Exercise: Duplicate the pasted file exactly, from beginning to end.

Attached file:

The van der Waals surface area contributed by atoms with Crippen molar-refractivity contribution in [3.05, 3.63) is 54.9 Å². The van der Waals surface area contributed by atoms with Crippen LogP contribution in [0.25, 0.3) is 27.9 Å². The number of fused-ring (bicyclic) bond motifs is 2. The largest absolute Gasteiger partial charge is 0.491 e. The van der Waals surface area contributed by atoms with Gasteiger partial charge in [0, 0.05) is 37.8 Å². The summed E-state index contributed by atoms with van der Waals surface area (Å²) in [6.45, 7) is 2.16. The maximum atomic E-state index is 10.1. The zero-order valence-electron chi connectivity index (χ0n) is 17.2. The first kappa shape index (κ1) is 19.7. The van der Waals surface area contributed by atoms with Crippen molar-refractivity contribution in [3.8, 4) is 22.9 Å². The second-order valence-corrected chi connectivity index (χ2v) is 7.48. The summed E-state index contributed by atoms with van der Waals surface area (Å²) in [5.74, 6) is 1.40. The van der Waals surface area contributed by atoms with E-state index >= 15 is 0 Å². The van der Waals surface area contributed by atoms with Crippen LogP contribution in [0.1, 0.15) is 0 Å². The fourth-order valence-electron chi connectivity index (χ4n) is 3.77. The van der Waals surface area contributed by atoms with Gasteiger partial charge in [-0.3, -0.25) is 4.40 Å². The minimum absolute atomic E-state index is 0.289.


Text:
The van der Waals surface area contributed by atoms with Crippen molar-refractivity contribution in [3.05, 3.63) is 54.9 Å². The van der Waals surface area contributed by atoms with Crippen LogP contribution in [0.25, 0.3) is 27.9 Å². The number of fused-ring (bicyclic) bond motifs is 2. The largest absolute Gasteiger partial charge is 0.491 e. The van der Waals surface area contributed by atoms with Gasteiger partial charge in [0, 0.05) is 37.8 Å². The summed E-state index contributed by atoms with van der Waals surface area (Å²) in [6.45, 7) is 2.16. The maximum atomic E-state index is 10.1. The zero-order valence-electron chi connectivity index (χ0n) is 17.2. The first kappa shape index (κ1) is 19.7. The van der Waals surface area contributed by atoms with Crippen molar-refractivity contribution in [3.8, 4) is 22.9 Å². The second-order valence-corrected chi connectivity index (χ2v) is 7.48. The summed E-state index contributed by atoms with van der Waals surface area (Å²) in [5.74, 6) is 1.40. The van der Waals surface area contributed by atoms with E-state index >= 15 is 0 Å². The van der Waals surface area contributed by atoms with Crippen LogP contribution in [0.1, 0.15) is 0 Å². The fourth-order valence-electron chi connectivity index (χ4n) is 3.77. The van der Waals surface area contributed by atoms with Gasteiger partial charge in [-0.3, -0.25) is 4.40 Å². The minimum absolute atomic E-state index is 0.289.